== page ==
Or should we call it, The Almost-Great-But-Could-Have-Been-Better Gatsby.

It’s no secret that the past several attempts at bringing F. Scott Fitzgerald’s classic novel to life on the big screen haven’t exactly been up to par. Actually, some of them turned out to be complete flops, and after a while, people began to groan at the idea of another attempt at Gatsby. For some reason, though, everybody seemed quite excited for director Baz Luhrmann’s take on the classic jazz age tale. Maybe it was the scenes of outrageous and even nonsensical parties set to some modern, upbeat music that were teased in the trailers, or the idea of a more contemporary angle of a book that quite frankly gets beaten to death in high school. Or maybe it’s just that we all want to see Leonardo DiCaprio finally win an Oscar.

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It’s not a bad film, really, not at all. For those who have read the book beforehand, it’s satisfying to see how closely the film stuck to the original novel, with the colorful imagery finally brought to life and even some direct quotes here and there. And for those who are just diving into the tale for the first time, it’s definitely enjoyable to spend more time getting caught up in the 20s style love story and less on analyzing how well it kept to the vintage literature.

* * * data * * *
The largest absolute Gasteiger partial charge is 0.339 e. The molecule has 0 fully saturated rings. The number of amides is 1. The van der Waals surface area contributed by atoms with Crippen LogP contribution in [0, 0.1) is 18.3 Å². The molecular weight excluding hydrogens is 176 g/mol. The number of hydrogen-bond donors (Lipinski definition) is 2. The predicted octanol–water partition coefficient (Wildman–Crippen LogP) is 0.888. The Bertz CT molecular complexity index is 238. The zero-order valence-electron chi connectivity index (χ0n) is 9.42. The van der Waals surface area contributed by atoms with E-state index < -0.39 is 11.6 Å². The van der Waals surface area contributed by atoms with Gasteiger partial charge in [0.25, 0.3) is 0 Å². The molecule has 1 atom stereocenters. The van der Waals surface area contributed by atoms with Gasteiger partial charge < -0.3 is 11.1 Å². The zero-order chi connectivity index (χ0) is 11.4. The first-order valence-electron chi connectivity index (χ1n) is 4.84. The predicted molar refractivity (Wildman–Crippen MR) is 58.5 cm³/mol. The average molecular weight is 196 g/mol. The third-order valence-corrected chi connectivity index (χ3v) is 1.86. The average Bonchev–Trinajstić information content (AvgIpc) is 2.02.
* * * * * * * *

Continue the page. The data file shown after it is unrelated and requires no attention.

Even so, there are still times when both parties might find themselves confused by a slight lack of continuity. The film is narrated in first-person by Nick Carraway (Toby Maguire), and most of the time, he sticks to the plot and cuts to the chase. Other times, though, the narration is a bit hard to follow and it’s easy to spend more time thinking about where everything works into the timeline rather than the event itself. The choice of music is also a little bit strange at first glance (the film features some modern hits from artists such as Jay-Z, Beyoncé, and will.i.am), but it ends up working for the most part when rap and hip-hop would have otherwise seemed out of place.

Without a doubt, it’s a fun movie throughout, and even a bit of a tear-jerker towards the end. The casting is altogether pretty decent, especially Leonardo DiCaprio as Jay Gatsby and Carey Mulligan as Daisy Buchanan, and each performance is quite notable (though unfortunately for Leo, not necessarily Oscar-worthy).

Overall, Gatsby is certainly worth seeing. Is it movie of the year? Probably not, but it definitely doesn’t fall short on creativity, and its enticing imagery of the extravagant jazz age offers a great escape from reality.

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